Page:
Taken together, these early biomarker trials do not allow definitive conclusions. Certainly the observed metformin-induced changes in proliferation are small compared with those seen with approved drugs such as aromatase inhibitors (91). The studies that included untreated controls raise the possibility of a perioperative elevation of insulin, perhaps related to perioperative intravenous glucose infusion, that raises proliferation and is attenuated by metformin.
With respect to the colon, available data deal with the effects of metformin (in nondiabetic subjects) on normal epithelial cells rather than cancer cells and are therefore more relevant to hypotheses concerning the use of metformin for prevention than for treatment. Low-dose (250 mg/d) oral metformin reduced the number of aberrant crypt foci (a premalignant change) in a short-term trial (92). Although the effect of metformin at a dose lower than that conventionally used in diabetes treatment on insulin levels was not studied, this would not be expected. Another trial involving baseline and on-metformin colon mucosa biopsies demonstrated that conventional antidiabetic doses of metformin reduce epithelial proliferation and have a larger effect on postprandial than fasting insulin levels, but did not establish the mechanism underlying the antiproliferative effect (93). A direct effect attributable to high luminal metformin concentrations (80) is plausible. Increased intestinal glucose uptake in patients receiving metformin have been observed using F-18 fluoro-2-deoxyglucose PET (FDG-PET) (94). This observation may represent a pharmacodynamic marker of compensatory increase in glucose uptake arising in the epithelial cells as a consequence of metformin-induced reduction in oxidative phosphorylation (95).
Many compounds are being evaluated as metabolic therapies for cancer. Metformin deserves to be included in this group, but it is occasionally omitted because it represents a case of drug repurposing rather than novel drug development. It is clear that metformin is now being studied in clinical trials more intensively than other proposed metabolic therapies. This is attributable to its widespread availability and safety and to attractive mechanistic hypotheses, even though gaps in knowledge regarding mode of action and pharmacokinetics represent challenges to optimum trial design.
While the original rationales for studying metformin activity for cancer — the lowering of insulin levels systemically and the activation of AMPK in tumors — are still of interest, these are now recognized to represent only the tip of the iceberg in terms of potential mechanisms. A large number of ongoing clinical trials are studying metformin for indications in oncology, but all are limited to the specific hypothesis that antidiabetic doses of metformin have antineoplastic activity. A finding of clinical utility in these trials would represent an important achievement of repurposing research. Of particular significance would be the fact that metformin is well tolerated and inexpensive: the introduction of a generic drug for diabetes as a novel antineoplastic agent would be an unusual and happy case history in drug development.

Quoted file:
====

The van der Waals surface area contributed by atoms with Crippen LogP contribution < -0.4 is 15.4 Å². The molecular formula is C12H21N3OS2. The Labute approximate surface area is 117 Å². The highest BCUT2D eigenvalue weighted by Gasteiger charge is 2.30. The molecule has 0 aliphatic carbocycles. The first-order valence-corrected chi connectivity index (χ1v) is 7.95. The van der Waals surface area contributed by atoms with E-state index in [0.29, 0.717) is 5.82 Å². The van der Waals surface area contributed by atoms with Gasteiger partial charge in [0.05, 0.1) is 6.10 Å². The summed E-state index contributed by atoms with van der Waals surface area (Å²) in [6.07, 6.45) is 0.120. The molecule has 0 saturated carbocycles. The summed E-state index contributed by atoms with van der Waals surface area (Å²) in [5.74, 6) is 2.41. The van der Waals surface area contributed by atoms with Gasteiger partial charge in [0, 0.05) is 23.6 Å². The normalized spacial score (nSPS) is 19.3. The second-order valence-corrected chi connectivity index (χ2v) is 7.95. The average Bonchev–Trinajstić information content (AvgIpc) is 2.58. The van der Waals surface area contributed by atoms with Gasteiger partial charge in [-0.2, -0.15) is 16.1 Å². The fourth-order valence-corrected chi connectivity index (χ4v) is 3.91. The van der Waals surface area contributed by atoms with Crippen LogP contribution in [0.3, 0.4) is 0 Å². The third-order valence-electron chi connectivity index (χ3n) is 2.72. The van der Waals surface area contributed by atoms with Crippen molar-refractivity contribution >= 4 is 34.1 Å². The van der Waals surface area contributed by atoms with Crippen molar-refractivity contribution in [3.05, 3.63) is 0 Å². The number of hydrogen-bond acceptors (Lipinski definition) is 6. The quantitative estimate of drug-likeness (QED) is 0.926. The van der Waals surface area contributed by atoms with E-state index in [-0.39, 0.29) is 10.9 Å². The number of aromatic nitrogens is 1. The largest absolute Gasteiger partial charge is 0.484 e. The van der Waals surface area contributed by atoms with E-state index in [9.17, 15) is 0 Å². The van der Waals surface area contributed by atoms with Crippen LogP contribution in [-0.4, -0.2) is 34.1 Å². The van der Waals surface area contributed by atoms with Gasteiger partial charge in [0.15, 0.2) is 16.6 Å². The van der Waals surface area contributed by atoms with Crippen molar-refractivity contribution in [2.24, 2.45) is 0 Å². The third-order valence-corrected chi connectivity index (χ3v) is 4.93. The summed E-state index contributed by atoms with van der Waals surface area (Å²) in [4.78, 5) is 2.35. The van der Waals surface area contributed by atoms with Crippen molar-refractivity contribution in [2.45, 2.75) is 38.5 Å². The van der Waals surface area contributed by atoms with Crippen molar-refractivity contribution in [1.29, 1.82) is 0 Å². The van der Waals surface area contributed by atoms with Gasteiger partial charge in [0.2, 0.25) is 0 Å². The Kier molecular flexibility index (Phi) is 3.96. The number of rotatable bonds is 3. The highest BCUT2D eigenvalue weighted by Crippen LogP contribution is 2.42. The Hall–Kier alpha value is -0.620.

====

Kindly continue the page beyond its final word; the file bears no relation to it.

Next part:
Some possibilities that are not being evaluated by ongoing trials may deserve future clinical study, depending on results of ongoing preclinical work. These include evaluation of biguanides other than metformin with optimized pharmacokinetic characteristics, the short-term use of metformin at higher doses than are commonly used in diabetes, the use of biguanides in combination with other agents that may lead to synthetic lethality, and the possibility of specifically targeting cancers that have defects in homeostatic systems that allow survival under energetic stress. If the initial clinical trials show activity, these areas of investigation will deserve further attention. But even if results from the first generation of clinical trials are disappointing, these topics should be investigated further to ensure that all contexts in which biguanides might be useful are fully explored.
The author acknowledges helpful discussions with Judy Hirst (Cambridge University) and Nahum Sonenberg and Ivan Topiserovic (McGill University) and apologizes to colleagues whose work could not be cited due to space limitations.
Conflict of interest: The author has declared that no conflict of interest exists.
Reference information: J Clin Invest. 2013;123(9):3693–3700. doi:10.1172/JCI67232.
Oncometabolites: linking altered metabolism with cancer
Ming Yang et al.
Detection of oncogenic IDH1 mutations using magnetic resonance spectroscopy of 2-hydroxyglutarate
Ovidiu C. Andronesi et al.
Potential applications for biguanides in oncology
Isocitrate dehydrogenase mutations in leukemia
Anna Sophia McKenney et al.
Glutamine and cancer: cell biology, physiology, and clinical opportunities
Christopher T. Hensley et al.
Targeting lactate metabolism for cancer therapeutics
Joanne R. Doherty et al.
Exploiting tumor metabolism: challenges for clinical translation
Matthew G. Vander Heiden